E-learning module for the German Sign Language (DGS) courses

Funded by the the program „Innovation plus“ (MWK)


Andreas Döltgen
Thomas Finkbeiner
Dorothee Nyga
Nina-Kristin Pendzich
Markus Steinbach

Project description

In our DGS courses, students are imparted in practical language skills, basic knowledge of the grammar of the DGS as well as the culture and history of deaf people in Germany. While selected linguistic aspects of the grammar of DGS can still be described with the help of written German texts, linguistic glosses and stills of individual signs, the use of videos of DGS examples is essential not only for a lexicon comprising all signs used in the courses but also for selected practical exercises and assignments. Therefore, it makes sense to work with a combination of different media. The central aim of this project is the development of an interactive e-learning module that provides all learning material online in a way compatible with the learning objectives of the course. The e-learning module enables all students participating in the course to improve their DGS skills and to acquire additional knowledge about the language, communication and culture of deaf people either in the class, in study groups or in self-learning units .

The e-learning module developed in this project will consist of four components. The technical options available in ILIAS (such as flash cards with videos, interactive videos, ePortfolio) are used to successfully implement all four components.

(i) A lexicon of the basic vocabulary of the DGS, which is used in the sign language courses and which should be acquired by each student at the end of the respective course. Since sign languages neither have an established writing system nor are (complex) phonological transcriptions - due to the specific properties of the visual-gestural modality - practicable in teaching and learning contexts, the online lexicon offers students an ideal opportunity to refresh and deepen their lexical knowledge. With the help of the lexicon, students can specifically repeat and practice the signs learned in each teaching unit.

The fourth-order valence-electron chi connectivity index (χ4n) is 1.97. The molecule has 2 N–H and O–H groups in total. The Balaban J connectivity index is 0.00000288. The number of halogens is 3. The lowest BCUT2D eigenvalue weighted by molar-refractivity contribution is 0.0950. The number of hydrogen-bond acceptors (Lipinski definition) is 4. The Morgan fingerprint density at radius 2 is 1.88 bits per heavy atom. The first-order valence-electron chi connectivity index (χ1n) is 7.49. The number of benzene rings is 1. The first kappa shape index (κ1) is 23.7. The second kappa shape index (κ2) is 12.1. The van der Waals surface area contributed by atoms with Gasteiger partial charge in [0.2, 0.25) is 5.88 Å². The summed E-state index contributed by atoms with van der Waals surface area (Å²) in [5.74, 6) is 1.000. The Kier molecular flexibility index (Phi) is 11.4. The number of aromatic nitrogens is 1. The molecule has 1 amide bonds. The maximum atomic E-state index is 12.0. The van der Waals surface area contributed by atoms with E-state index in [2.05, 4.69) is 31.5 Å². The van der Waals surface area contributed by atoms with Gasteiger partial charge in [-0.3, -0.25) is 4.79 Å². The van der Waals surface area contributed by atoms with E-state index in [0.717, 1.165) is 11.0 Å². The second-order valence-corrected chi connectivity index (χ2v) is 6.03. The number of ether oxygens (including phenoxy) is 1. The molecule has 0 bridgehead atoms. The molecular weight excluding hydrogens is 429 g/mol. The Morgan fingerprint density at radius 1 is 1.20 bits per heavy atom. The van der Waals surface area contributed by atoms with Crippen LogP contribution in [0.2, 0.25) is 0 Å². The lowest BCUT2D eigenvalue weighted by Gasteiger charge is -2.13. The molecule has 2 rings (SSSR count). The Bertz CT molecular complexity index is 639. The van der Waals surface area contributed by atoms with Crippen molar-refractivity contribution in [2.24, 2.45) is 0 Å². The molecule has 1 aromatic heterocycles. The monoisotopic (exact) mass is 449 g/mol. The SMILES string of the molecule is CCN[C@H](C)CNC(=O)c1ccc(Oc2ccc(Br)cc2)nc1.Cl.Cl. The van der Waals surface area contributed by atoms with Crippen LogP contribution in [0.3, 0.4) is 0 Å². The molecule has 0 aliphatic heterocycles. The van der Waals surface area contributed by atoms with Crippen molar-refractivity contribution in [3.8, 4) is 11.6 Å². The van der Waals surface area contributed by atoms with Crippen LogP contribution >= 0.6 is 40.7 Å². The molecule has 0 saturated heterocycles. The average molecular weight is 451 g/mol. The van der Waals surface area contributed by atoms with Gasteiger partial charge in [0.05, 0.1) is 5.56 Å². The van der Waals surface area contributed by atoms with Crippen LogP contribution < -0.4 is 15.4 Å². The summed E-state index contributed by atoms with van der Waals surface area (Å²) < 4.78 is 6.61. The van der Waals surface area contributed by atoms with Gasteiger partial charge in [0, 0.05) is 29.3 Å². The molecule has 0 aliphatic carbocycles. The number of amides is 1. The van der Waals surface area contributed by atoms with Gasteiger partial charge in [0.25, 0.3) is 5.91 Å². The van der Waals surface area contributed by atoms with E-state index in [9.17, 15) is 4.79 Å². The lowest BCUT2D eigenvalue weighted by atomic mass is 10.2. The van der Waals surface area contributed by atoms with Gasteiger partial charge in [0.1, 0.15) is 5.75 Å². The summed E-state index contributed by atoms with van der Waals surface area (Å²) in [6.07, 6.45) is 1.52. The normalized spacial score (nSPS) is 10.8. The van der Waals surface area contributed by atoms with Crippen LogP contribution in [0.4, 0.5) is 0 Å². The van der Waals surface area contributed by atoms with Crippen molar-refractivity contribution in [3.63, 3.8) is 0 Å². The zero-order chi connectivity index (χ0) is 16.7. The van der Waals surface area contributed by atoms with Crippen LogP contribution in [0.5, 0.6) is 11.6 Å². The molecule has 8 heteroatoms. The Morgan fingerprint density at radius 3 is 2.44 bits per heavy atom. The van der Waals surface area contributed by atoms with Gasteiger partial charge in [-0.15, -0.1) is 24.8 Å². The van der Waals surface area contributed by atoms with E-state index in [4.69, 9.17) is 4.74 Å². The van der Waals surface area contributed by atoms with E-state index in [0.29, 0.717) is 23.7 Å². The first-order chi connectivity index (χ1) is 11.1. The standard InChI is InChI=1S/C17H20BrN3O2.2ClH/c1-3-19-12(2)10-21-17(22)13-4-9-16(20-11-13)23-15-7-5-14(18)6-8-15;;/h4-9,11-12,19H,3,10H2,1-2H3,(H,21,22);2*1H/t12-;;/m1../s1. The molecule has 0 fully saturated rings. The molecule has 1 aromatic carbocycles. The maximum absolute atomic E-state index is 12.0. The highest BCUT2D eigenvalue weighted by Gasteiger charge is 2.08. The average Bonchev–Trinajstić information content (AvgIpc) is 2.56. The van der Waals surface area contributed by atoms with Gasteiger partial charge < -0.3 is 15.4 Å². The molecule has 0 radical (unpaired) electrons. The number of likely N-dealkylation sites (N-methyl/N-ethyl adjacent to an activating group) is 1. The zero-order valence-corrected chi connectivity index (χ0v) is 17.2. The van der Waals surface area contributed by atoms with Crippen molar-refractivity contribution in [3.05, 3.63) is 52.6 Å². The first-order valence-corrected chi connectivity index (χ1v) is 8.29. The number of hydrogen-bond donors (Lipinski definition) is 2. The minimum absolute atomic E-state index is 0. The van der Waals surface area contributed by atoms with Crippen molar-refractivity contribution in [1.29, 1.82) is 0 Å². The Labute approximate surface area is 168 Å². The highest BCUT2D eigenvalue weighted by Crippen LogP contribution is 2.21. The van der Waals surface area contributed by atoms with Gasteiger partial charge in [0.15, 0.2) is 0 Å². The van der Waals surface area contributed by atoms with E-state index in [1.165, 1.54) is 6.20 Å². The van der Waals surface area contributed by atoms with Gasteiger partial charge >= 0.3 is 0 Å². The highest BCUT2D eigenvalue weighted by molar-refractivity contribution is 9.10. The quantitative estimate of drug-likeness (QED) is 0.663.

(ii) Exercises accompanying the courses, which can be accomplished in class and at home either alone or in groups. All exercises are adapted to the level of the course and include simple tasks on the lexicon or fingerspelling as well as more complex tasks on morphology and syntax, in which, for example, students are asked to identify and correct errors in a video. In addition, practical language tasks involving typical communication situations are intended to improve the students' general communicative skills.

(iii) A glossary that provides brief and easy explanations of the most important basic grammatical and cultural-scientific terms. The glossary is linked to the other three components so that the explanations for a term listed in the glossary are available if required. In the first step, a glossary in German is planned, as the students in the beginners' courses do not yet have the necessary DGS knowledge. In the long term, the glossary should be bilingual (German and DGS).

(iv) Explanations on relevant grammatical and socio-cultural topics, which are kept as simple and theory-neutral as possible and illustrated with visuals. The aim is to offer a descriptive explanation of the grammatical structure of DGS and cultural background of the DGS community to give the students first insights into the grammar of the DGS and deaf culture and history.